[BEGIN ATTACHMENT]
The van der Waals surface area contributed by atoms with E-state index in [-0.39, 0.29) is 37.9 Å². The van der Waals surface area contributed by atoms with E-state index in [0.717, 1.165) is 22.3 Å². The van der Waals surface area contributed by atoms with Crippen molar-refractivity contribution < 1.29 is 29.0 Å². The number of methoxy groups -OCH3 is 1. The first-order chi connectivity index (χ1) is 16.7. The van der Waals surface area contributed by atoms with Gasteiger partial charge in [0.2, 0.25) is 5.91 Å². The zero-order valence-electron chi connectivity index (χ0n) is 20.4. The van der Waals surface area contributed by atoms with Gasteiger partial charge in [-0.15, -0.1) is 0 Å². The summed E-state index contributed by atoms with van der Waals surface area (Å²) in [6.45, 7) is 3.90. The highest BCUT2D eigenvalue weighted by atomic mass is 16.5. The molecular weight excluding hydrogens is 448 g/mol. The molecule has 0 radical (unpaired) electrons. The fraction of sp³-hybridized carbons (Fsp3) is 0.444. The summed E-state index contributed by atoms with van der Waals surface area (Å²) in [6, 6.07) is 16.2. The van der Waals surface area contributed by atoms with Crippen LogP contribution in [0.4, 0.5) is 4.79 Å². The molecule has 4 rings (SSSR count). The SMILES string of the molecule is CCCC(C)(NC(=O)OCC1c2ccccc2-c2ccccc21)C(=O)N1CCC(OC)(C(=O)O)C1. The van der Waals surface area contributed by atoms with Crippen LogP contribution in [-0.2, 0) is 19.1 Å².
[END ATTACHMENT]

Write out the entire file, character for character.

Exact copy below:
The van der Waals surface area contributed by atoms with E-state index in [-0.39, 0.29) is 37.9 Å². The van der Waals surface area contributed by atoms with E-state index in [0.717, 1.165) is 22.3 Å². The van der Waals surface area contributed by atoms with Crippen molar-refractivity contribution < 1.29 is 29.0 Å². The number of methoxy groups -OCH3 is 1. The first-order chi connectivity index (χ1) is 16.7. The van der Waals surface area contributed by atoms with Gasteiger partial charge in [0.2, 0.25) is 5.91 Å². The zero-order valence-electron chi connectivity index (χ0n) is 20.4. The van der Waals surface area contributed by atoms with Gasteiger partial charge in [-0.15, -0.1) is 0 Å². The summed E-state index contributed by atoms with van der Waals surface area (Å²) in [6.45, 7) is 3.90. The highest BCUT2D eigenvalue weighted by atomic mass is 16.5. The molecular weight excluding hydrogens is 448 g/mol. The molecule has 0 radical (unpaired) electrons. The fraction of sp³-hybridized carbons (Fsp3) is 0.444. The summed E-state index contributed by atoms with van der Waals surface area (Å²) in [6, 6.07) is 16.2. The van der Waals surface area contributed by atoms with Crippen LogP contribution in [0.4, 0.5) is 4.79 Å². The molecule has 4 rings (SSSR count). The SMILES string of the molecule is CCCC(C)(NC(=O)OCC1c2ccccc2-c2ccccc21)C(=O)N1CCC(OC)(C(=O)O)C1. The van der Waals surface area contributed by atoms with Crippen LogP contribution in [-0.2, 0) is 19.1 Å².